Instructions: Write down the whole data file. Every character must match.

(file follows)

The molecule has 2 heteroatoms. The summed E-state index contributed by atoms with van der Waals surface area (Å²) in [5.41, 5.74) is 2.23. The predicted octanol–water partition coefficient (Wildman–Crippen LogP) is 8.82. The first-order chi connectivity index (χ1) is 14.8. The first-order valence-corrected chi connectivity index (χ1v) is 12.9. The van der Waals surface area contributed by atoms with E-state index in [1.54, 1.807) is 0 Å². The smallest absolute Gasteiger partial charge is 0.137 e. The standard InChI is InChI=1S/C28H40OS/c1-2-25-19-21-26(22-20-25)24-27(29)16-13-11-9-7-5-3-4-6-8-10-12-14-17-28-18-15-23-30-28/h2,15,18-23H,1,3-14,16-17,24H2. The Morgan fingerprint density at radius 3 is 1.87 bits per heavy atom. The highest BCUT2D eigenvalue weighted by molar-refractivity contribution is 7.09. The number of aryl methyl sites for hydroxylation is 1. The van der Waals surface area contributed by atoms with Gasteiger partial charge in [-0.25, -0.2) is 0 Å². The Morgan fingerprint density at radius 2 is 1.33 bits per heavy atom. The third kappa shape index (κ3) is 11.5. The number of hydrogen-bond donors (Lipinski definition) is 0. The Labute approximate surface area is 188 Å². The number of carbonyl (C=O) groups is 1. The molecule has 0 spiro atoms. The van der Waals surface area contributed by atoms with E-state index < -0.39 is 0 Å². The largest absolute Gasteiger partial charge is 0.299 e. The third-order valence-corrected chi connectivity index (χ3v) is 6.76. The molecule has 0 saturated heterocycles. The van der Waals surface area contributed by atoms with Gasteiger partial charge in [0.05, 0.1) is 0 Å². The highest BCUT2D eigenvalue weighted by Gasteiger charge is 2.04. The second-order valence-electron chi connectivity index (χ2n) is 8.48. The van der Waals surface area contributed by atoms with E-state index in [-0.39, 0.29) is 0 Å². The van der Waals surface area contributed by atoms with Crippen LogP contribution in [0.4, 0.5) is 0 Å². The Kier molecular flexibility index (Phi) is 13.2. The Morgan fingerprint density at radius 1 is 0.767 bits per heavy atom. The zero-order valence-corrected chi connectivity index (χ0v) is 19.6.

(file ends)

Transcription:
The molecule has 2 heteroatoms. The summed E-state index contributed by atoms with van der Waals surface area (Å²) in [5.41, 5.74) is 2.23. The predicted octanol–water partition coefficient (Wildman–Crippen LogP) is 8.82. The first-order chi connectivity index (χ1) is 14.8. The first-order valence-corrected chi connectivity index (χ1v) is 12.9. The van der Waals surface area contributed by atoms with E-state index in [1.54, 1.807) is 0 Å². The smallest absolute Gasteiger partial charge is 0.137 e. The standard InChI is InChI=1S/C28H40OS/c1-2-25-19-21-26(22-20-25)24-27(29)16-13-11-9-7-5-3-4-6-8-10-12-14-17-28-18-15-23-30-28/h2,15,18-23H,1,3-14,16-17,24H2. The Morgan fingerprint density at radius 3 is 1.87 bits per heavy atom. The highest BCUT2D eigenvalue weighted by molar-refractivity contribution is 7.09. The number of aryl methyl sites for hydroxylation is 1. The van der Waals surface area contributed by atoms with Gasteiger partial charge in [-0.25, -0.2) is 0 Å². The Morgan fingerprint density at radius 2 is 1.33 bits per heavy atom. The third kappa shape index (κ3) is 11.5. The number of hydrogen-bond donors (Lipinski definition) is 0. The Labute approximate surface area is 188 Å². The number of carbonyl (C=O) groups is 1. The molecule has 0 spiro atoms. The van der Waals surface area contributed by atoms with E-state index < -0.39 is 0 Å². The largest absolute Gasteiger partial charge is 0.299 e. The third-order valence-corrected chi connectivity index (χ3v) is 6.76. The molecule has 0 saturated heterocycles. The van der Waals surface area contributed by atoms with Gasteiger partial charge in [0.05, 0.1) is 0 Å². The highest BCUT2D eigenvalue weighted by Gasteiger charge is 2.04. The second-order valence-electron chi connectivity index (χ2n) is 8.48. The van der Waals surface area contributed by atoms with E-state index in [-0.39, 0.29) is 0 Å². The van der Waals surface area contributed by atoms with Crippen LogP contribution in [0.4, 0.5) is 0 Å². The Kier molecular flexibility index (Phi) is 13.2. The Morgan fingerprint density at radius 1 is 0.767 bits per heavy atom. The zero-order valence-corrected chi connectivity index (χ0v) is 19.6.